Interpretation des lyrischen Werkes Auf dem See von J. W. v. Goethe (German Edition)
The destitute persona, who is obviously no Titan, made a plea for preventing him from slavery 3 and death, but although Prometheus faced the end of life, the deaf Greek gods did not feel pity for their child. It is exactly this crucial event during the clash of the Titans that had a long-term effect on the ignorant believer, which was already implied by the contemptuous use of an irrealis mood.
Schulz 76 , which is proof of scientism.
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On the one hand, this could be perceived as allusion to Ossian cf. Weimar 89 ; on the other hand, this simile underlines that the aggressive Maker does not have creative power.
In this context, it can be remarked that the clouds of mist caricature the omnipotence of the unskilful sky father. In this case, the inactive and hard-hearted allfather could represent the aristocracy and princely rule.
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In this context, it is of great significance that Prometheus accuses both temporal and spiritual authority, e. Weber The socio-critical nuances of the poem become clearer when Prometheus refers to the third estate by naming the beggars that are pauperised because of cult. Inhalt 1.
Introduction 2. Synthesis Bibliography 1. Introduction The Literary Reception of Mythic Prometheus For many centuries, artists have been treating the myth of Prometheus in their masterpieces, and it is this fascination with Greek mythology that has never wavered. Sign in to write a comment. Read the ebook.
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Germanistik - Neuere Deutsche Literatur J. In addition to a translation that could profitably be studied again and again as an exemplar of its art and, occasionally, of the pitfalls of technical mastery become carelessness this volume contains: 1, an almost eighty-page Introduction recounting in detail how Faust II was composed, relating its composition to Goethe 's varied interests, and interpreting its action both autobiographically and allegorically ; 2, translations of three paralipomena "Ideal striving Project MUSE promotes the creation and dissemination of essential humanities and social science resources through collaboration with libraries, publishers, and scholars worldwide.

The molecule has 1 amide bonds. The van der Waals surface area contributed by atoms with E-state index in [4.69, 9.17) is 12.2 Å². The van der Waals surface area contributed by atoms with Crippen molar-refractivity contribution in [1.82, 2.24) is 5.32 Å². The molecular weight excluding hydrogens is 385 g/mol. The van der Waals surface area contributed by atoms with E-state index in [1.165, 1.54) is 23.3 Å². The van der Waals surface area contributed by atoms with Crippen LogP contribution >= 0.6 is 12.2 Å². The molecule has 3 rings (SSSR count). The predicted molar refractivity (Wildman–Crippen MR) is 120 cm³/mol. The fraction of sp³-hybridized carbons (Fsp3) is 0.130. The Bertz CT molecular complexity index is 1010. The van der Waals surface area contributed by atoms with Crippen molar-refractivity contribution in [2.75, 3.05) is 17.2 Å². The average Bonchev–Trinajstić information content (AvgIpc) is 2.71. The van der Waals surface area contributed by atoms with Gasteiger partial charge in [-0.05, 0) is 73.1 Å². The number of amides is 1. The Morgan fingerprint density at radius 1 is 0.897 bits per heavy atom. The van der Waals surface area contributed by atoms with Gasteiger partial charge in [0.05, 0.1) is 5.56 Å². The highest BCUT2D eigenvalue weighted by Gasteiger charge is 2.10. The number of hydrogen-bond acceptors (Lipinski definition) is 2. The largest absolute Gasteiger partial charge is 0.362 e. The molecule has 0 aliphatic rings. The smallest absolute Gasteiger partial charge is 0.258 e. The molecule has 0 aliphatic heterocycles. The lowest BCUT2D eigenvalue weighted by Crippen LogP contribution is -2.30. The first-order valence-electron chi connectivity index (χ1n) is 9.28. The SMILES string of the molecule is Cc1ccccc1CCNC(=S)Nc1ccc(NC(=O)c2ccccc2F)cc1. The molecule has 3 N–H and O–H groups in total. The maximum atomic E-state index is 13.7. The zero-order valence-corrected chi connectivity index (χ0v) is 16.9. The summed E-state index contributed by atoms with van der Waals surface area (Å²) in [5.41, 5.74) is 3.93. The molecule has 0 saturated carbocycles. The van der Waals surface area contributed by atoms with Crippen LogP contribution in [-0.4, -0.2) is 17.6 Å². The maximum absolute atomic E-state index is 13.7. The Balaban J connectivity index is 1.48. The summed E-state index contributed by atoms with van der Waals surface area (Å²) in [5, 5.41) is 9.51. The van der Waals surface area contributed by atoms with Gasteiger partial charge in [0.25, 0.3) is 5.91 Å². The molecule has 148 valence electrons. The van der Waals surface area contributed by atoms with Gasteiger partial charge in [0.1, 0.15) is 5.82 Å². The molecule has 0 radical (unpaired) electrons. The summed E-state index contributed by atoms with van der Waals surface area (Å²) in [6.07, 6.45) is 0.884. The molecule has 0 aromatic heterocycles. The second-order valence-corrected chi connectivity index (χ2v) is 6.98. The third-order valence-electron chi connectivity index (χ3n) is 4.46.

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No institutional affiliation. While the rhythm of the first two stanzas depicts the ride of the narrator, the third stanza is quite slow and irregular. The last stanza is again more regular and faster. It is nightfall and fog is covering the ground. The person speaking rides to his beloved one.
He is looking forward to a meeting, which, however, can only take place secretly. In the meantime the moon is shining, but due to the clouds it can be hardly seen. He describes the nightly surrounding, which creates an eery atmosphere: While the wind sweeps round his ears scarily, the night creates a thousand monsters cf line 12f.
Nevertheless, his anticipation towards the future meeting as well as his passion for his beloved lady overweighs these negative impressions. In contrast, the third stanza only conveys positive feelings. While in the first two stanzas the person speaking was anxious and frightful, it is now totally absorbed by the meeting with his beloved one.
The beloved seems to have expected him fondly and is enjoying the meeting with him, too. The narrator reports about his feelings towards the lady and he explains that his heart is totally on her side as well as each breath is only taken for her line 19f. Finally, he even thanks deities for these experiences. The final stanza addresses the farewell as the concluding part of the poem. As the sun has in the meantime risen, the meeting has to come to an end. The farewell seems to be quite difficult for both.
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The anaphora in line 27f. In deinem Auge welcher Schmerz!click here
PDF Interpretation des lyrischen Werkes Auf dem See von J. W. v. Goethe (German Edition)
While the narrator rides away, she keeps looking at the ground sadly with tears in her eyes. I especially appreciate the message that it is worth fighting for love, even though it may involve negative aspects as well. The simple structure enables the reader to focus on its multifarious content.
While stanzas 1 and 2 decribe the longing but also frightening ride to the beloved one, the third stanza represents the intimate and romantic encounter between the two lovers. The final stanza tells about the dear but painful farewell.
In meinen Herzen welche Glut! Ich hofft es, ich verdient es nicht! Quicker than thought I am astride, Earth now lulled by end of day, Night hovering on the mountainside. A robe of mist around him flung, The oak a towering giant stood, A hundred eyes of jet had sprung From darkness in the bushy wood. Atop a hill of cloud the moon Shed piteous glimmers through the mist, Softly the wind took flight, and soon With horrible wings around me hissed.